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Issue 5, 2011
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A mechanistic view of binary colloidal superlattice formation using DNA-directed interactions

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Abstract

The use of grafted, single-stranded DNA oligomer brushes with engineered sequences to effect tunable interactions between colloidal particles has now been demonstrated experimentally in both nano- and microscale systems. The versatility of this technology is highly appealing for realizing self-assembly of complex structures. However, ambiguities remain regarding how operating conditions, such as the rate at which the system temperature is reduced, interact with the other system parameters to produce crystalline assemblies with particular structures and defect densities. In this paper, a computational analysis is presented for the crystallization of binary superlattice crystals comprised of sub-micron colloidal spheres using a realistic model for the DNA-mediated interactions. The binary system consists of two populations of identical spheres that differ only in the sequence of the DNA oligomers grafted onto their surfaces. Metropolis Monte Carlo simulations and perturbation theory for free energy estimation are used to construct a detailed mechanistic picture for binary superlattice formation. The analysis reveals several interesting features of this system, particularly the role of kinetics in dictating not only the quality of the superlattice crystals, but also their crystalline structure. Using the results presented here, we make connections to recent experimental findings in similar binary crystallization systems.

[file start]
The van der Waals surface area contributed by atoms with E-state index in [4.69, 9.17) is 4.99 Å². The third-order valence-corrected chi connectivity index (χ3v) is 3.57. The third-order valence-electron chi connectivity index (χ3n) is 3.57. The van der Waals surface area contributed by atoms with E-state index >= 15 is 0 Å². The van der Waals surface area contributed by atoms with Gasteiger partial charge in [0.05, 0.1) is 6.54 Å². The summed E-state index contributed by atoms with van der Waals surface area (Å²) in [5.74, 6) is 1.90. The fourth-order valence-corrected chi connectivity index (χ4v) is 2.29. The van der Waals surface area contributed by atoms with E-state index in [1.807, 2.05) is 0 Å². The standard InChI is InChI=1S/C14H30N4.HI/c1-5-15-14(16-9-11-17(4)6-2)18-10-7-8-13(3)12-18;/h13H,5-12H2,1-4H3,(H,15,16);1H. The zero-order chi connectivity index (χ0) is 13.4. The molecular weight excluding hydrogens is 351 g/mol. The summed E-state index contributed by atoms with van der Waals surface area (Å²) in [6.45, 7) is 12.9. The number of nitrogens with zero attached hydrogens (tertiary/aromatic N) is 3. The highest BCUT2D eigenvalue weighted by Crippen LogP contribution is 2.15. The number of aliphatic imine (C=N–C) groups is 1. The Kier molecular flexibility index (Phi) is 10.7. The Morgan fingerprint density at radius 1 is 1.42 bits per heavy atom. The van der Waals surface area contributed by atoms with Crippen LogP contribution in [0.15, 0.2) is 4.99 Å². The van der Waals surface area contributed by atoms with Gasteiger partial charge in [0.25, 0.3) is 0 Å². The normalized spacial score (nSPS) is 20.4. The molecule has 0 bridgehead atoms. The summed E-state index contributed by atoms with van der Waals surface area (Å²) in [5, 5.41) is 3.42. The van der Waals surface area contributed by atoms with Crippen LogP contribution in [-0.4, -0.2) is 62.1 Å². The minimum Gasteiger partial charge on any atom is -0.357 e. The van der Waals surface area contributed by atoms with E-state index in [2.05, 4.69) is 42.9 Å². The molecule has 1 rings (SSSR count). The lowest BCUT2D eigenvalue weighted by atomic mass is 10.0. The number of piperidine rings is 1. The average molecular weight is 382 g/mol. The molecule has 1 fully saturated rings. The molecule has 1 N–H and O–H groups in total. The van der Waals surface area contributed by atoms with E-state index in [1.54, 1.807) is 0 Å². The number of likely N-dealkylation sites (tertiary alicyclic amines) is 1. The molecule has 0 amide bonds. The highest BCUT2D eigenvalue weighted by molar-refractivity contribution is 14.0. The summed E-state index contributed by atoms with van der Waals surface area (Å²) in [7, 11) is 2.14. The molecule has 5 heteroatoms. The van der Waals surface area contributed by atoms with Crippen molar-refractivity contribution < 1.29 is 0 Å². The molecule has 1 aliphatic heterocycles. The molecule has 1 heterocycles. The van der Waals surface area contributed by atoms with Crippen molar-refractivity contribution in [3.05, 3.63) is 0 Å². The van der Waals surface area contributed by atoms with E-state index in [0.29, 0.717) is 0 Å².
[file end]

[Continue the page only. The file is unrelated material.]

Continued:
Graphical abstract: A mechanistic view of binary colloidal superlattice formation using DNA-directed interactions

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Publication details

The article was received on 12 May 2010, accepted on 25 Nov 2010 and first published on 07 Jan 2011


Article type: Paper
DOI: 10.1039/C0SM00370K
Citation: Soft Matter, 2011,7, 1912-1925
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    A mechanistic view of binary colloidal superlattice formation using DNA-directed interactions

    R. T. Scarlett, M. T. Ung, J. C. Crocker and T. Sinno, Soft Matter, 2011, 7, 1912
    DOI: 10.1039/C0SM00370K

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